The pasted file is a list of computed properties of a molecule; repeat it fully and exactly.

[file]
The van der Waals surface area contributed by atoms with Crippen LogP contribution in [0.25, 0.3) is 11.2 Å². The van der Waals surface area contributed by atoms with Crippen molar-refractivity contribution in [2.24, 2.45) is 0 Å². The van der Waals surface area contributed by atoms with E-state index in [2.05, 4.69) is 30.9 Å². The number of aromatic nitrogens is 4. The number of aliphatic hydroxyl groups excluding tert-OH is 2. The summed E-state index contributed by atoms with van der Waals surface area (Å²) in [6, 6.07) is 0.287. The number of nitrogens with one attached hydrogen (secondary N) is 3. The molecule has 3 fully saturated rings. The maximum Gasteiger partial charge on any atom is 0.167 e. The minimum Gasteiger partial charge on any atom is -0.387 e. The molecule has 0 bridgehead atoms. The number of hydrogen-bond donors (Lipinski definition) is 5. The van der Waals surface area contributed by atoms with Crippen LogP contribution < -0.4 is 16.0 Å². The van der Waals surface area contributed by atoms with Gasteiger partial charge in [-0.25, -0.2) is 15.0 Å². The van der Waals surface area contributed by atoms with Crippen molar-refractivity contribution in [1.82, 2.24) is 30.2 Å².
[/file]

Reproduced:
The van der Waals surface area contributed by atoms with Crippen LogP contribution in [0.25, 0.3) is 11.2 Å². The van der Waals surface area contributed by atoms with Crippen molar-refractivity contribution in [2.24, 2.45) is 0 Å². The van der Waals surface area contributed by atoms with E-state index in [2.05, 4.69) is 30.9 Å². The number of aromatic nitrogens is 4. The number of aliphatic hydroxyl groups excluding tert-OH is 2. The summed E-state index contributed by atoms with van der Waals surface area (Å²) in [6, 6.07) is 0.287. The number of nitrogens with one attached hydrogen (secondary N) is 3. The molecule has 3 fully saturated rings. The maximum Gasteiger partial charge on any atom is 0.167 e. The minimum Gasteiger partial charge on any atom is -0.387 e. The molecule has 0 bridgehead atoms. The number of hydrogen-bond donors (Lipinski definition) is 5. The van der Waals surface area contributed by atoms with Crippen LogP contribution < -0.4 is 16.0 Å². The van der Waals surface area contributed by atoms with Gasteiger partial charge in [-0.25, -0.2) is 15.0 Å². The van der Waals surface area contributed by atoms with Crippen molar-refractivity contribution in [1.82, 2.24) is 30.2 Å².